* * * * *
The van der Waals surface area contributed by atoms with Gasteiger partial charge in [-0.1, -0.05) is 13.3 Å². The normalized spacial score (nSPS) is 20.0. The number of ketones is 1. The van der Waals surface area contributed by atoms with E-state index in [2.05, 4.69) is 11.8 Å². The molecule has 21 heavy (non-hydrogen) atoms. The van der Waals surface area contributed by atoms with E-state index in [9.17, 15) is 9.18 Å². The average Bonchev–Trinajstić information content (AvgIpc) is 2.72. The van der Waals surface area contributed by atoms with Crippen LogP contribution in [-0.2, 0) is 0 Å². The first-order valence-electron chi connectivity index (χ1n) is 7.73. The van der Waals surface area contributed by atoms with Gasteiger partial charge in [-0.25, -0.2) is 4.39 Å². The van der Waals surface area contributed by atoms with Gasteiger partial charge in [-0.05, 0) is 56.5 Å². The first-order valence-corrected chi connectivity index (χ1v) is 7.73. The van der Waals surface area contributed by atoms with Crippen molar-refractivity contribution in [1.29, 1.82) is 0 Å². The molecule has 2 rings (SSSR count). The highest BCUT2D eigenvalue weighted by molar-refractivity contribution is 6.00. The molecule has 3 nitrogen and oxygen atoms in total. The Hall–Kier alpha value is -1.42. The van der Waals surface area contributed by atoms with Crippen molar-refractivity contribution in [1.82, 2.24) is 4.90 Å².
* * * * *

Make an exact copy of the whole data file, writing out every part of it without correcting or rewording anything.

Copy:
The van der Waals surface area contributed by atoms with Gasteiger partial charge in [-0.1, -0.05) is 13.3 Å². The normalized spacial score (nSPS) is 20.0. The number of ketones is 1. The van der Waals surface area contributed by atoms with E-state index in [2.05, 4.69) is 11.8 Å². The molecule has 21 heavy (non-hydrogen) atoms. The van der Waals surface area contributed by atoms with E-state index in [9.17, 15) is 9.18 Å². The average Bonchev–Trinajstić information content (AvgIpc) is 2.72. The van der Waals surface area contributed by atoms with Crippen LogP contribution in [-0.2, 0) is 0 Å². The first-order valence-electron chi connectivity index (χ1n) is 7.73. The van der Waals surface area contributed by atoms with Gasteiger partial charge in [-0.25, -0.2) is 4.39 Å². The van der Waals surface area contributed by atoms with Gasteiger partial charge in [-0.05, 0) is 56.5 Å². The first-order valence-corrected chi connectivity index (χ1v) is 7.73. The van der Waals surface area contributed by atoms with Crippen molar-refractivity contribution in [1.29, 1.82) is 0 Å². The molecule has 2 rings (SSSR count). The highest BCUT2D eigenvalue weighted by molar-refractivity contribution is 6.00. The molecule has 3 nitrogen and oxygen atoms in total. The Hall–Kier alpha value is -1.42. The van der Waals surface area contributed by atoms with Crippen molar-refractivity contribution in [1.82, 2.24) is 4.90 Å².